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Alderman Joe Budge: Annapolis's problems need balanced approach

A little over four years ago the mayor swore me in to represent Ward 1 on the Annapolis City Council. We’ve accomplished much over the last four years, yet many challenges remain. I’m asking for your support to continue improving our ward and our city. Ward 1 encompasses a wonderful tapestry of different neighborhoods – from the Historic District to Truxton Heights, from Bloomsbury Square to Park Place, from Acton’s Landing to Murray Hill and President’s Hill. My service is based on the core belief that we are a community who must look after each other. (Capital)

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Jake Day: Salisbury helps make Wicomico great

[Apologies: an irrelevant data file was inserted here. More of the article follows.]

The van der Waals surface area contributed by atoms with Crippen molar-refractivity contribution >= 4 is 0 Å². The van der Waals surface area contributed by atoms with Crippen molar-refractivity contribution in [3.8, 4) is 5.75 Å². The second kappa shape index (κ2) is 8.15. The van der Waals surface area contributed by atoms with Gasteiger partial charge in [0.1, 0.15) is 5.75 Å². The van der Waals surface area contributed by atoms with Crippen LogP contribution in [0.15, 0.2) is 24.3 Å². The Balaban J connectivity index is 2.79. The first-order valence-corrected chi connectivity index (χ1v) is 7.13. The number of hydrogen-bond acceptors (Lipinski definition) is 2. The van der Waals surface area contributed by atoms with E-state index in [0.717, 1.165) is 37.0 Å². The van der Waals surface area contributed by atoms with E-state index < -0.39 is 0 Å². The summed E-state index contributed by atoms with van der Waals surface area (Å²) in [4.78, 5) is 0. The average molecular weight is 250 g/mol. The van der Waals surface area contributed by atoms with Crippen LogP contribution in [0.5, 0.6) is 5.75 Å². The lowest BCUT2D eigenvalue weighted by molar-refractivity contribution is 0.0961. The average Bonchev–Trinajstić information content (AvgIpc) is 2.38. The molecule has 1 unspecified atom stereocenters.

In 1867, Wicomico County was formed as the 23rd political subdivision of Maryland. Followed five years later by the creation of Garrett County, it would be one of the last changes to the official political map of Maryland. From 1732, when the village of Salisbury was established at the headwaters of the Wicomico River, this special place grew into a community with unique identity and growth potential, warranting the formation of our new county. In recent years, that village – now our city – has become Maryland’s fastest-growing city and America’s seventh-fastest-growing job market. (Daily Times)